Sheep In Wolf’s Clothing
If I Fall
A Place That Doesn’t Exist
When I’m Gone
There is a rage attached to this LP by Hitch & Go. The Canadian band also bolsters their music with hooks and well-serviced guitar riffs, which work perfectly, and are technical in their delivery. The album isn’t just pieced together for a dramatic effect, it actually has substance, and in general evokes a rush; a punk aura which wouldn’t look out of place in the 90s.
A Place That Doesn’t Exist seamlessly powers on as a punk record full of vigour and intent, as well as railing against the grain in terms of lyrical content.
The act do not want to be shut down or have their thoughts and voices suppressed, they want to be heard through speakers, radios, live settings. Their music isn’t for the pop effect, it’s truly stuck to the ugliness of punk rock; the underside of punk rock and its scabby layer – and that’s okay.
Hitch And Go aren’t your typical poster boys of punk. They’re a DIY unit, spearheading their riff infused music to the people who choose to be involved. Those who choose to be invigorated by sharp riffs and points of view. For punk to be sustainable, we need more bands like this, bands that keep the ball rolling, the tables turning, and the lights on.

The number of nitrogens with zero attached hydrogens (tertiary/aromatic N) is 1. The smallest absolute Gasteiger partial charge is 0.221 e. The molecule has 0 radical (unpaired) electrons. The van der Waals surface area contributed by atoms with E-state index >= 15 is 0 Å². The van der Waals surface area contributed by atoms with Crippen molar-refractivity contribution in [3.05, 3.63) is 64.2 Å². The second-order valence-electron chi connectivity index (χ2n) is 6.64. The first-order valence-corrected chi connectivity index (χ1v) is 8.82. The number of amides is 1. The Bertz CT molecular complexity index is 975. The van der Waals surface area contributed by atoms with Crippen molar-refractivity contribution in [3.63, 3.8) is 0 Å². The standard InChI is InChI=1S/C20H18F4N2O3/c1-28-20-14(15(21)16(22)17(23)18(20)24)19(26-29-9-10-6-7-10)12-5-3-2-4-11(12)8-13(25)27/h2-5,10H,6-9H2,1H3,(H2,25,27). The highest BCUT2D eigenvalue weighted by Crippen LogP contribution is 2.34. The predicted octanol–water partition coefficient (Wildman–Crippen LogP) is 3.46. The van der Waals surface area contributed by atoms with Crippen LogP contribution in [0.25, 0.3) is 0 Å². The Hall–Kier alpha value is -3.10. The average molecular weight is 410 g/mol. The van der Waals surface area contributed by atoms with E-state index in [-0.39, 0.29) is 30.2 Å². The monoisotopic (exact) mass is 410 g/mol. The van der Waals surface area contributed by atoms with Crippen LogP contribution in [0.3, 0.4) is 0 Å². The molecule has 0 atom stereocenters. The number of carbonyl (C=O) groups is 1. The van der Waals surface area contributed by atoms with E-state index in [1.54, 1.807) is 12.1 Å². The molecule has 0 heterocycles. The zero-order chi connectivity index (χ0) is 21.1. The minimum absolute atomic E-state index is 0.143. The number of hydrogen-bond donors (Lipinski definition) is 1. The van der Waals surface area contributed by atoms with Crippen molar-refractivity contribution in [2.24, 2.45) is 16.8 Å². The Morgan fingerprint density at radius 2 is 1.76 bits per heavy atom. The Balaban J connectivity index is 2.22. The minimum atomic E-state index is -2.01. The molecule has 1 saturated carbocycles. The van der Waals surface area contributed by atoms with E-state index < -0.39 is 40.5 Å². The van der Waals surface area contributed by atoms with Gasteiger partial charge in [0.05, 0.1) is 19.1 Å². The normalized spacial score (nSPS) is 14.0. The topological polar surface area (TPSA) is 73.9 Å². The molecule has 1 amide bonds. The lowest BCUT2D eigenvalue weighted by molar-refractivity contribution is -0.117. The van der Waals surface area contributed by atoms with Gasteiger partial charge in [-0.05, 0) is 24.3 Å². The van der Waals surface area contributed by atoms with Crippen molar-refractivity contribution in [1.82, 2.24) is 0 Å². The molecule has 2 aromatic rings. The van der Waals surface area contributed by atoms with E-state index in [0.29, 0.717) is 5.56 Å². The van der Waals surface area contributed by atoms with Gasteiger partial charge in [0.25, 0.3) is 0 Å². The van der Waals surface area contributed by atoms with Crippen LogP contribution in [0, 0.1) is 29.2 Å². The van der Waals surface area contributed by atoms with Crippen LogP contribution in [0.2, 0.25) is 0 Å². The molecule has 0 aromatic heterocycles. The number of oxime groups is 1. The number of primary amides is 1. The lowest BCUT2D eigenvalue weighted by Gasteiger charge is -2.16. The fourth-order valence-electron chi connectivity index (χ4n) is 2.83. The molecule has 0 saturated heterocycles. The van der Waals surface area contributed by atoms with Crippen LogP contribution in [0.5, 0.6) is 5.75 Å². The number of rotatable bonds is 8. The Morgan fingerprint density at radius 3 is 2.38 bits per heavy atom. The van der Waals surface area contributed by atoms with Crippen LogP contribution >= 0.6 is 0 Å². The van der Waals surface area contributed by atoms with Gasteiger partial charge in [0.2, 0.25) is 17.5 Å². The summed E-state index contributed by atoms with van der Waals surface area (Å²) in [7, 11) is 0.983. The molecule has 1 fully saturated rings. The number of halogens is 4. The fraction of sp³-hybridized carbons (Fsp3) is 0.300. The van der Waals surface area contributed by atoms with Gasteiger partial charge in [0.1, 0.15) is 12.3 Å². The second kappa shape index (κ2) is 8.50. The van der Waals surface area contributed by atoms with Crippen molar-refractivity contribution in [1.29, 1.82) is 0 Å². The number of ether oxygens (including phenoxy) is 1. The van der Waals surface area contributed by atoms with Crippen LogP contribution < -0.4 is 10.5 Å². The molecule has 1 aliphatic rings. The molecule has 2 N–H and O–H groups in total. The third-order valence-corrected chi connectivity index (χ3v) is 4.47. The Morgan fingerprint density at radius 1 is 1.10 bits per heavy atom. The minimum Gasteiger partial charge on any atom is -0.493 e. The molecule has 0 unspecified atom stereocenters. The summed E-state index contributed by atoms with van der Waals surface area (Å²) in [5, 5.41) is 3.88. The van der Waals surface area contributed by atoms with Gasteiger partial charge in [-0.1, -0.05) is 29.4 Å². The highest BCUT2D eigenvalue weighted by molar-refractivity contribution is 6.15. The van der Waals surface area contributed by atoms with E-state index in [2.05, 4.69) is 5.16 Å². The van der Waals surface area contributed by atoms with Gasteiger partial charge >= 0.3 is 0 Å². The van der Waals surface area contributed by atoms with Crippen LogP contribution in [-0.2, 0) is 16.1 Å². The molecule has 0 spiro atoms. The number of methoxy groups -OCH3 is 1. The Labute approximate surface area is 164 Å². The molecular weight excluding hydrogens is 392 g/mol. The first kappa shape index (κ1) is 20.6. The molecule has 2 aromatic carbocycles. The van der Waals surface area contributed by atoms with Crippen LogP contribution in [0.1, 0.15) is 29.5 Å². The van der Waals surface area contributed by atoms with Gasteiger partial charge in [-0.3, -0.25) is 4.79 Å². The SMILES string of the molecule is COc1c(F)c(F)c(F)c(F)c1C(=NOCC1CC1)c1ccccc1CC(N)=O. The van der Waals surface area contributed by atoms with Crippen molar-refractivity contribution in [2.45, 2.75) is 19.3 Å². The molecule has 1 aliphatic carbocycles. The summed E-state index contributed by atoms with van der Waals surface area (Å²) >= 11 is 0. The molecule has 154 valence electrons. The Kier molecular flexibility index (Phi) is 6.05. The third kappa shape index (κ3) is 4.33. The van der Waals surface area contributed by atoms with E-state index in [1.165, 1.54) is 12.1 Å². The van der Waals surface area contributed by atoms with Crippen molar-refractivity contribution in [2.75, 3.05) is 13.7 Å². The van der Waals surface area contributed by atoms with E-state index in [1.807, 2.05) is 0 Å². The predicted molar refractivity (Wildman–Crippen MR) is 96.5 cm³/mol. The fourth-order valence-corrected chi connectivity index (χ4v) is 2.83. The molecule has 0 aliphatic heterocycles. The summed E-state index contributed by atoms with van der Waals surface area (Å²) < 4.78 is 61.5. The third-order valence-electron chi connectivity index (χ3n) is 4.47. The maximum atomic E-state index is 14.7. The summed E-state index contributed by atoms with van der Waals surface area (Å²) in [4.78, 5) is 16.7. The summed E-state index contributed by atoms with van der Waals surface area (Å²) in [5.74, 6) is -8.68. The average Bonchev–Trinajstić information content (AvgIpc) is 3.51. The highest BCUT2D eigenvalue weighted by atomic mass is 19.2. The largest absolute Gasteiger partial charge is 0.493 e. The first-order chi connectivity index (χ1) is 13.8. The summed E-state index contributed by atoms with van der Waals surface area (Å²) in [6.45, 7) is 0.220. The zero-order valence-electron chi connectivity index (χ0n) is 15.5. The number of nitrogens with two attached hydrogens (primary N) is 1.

A Place That Doesn’t Exist opens with ‘Sheep In Wolf’s Clothing.’ The riff is enthralling, and the percussion blasts open new levels of sound. The battle scars are showing here, and the chorus bubbles with intensity. A true punk staple emerges.
‘Dragged Down’ doesn’t let up, and the sound becomes louder and louder until the world nearly combusts. It’s volatile, but engrossing. ‘Find Yourself’ is beautifully composed too, and the ethos of punk isn’t lost here. The demand and the struggle to fit in is explored so well.
Hitch & Go ultimately prevail as a punk outfit with much to say, and their LP is a nod to the pivotal albums of the past.
Verdict - 8/10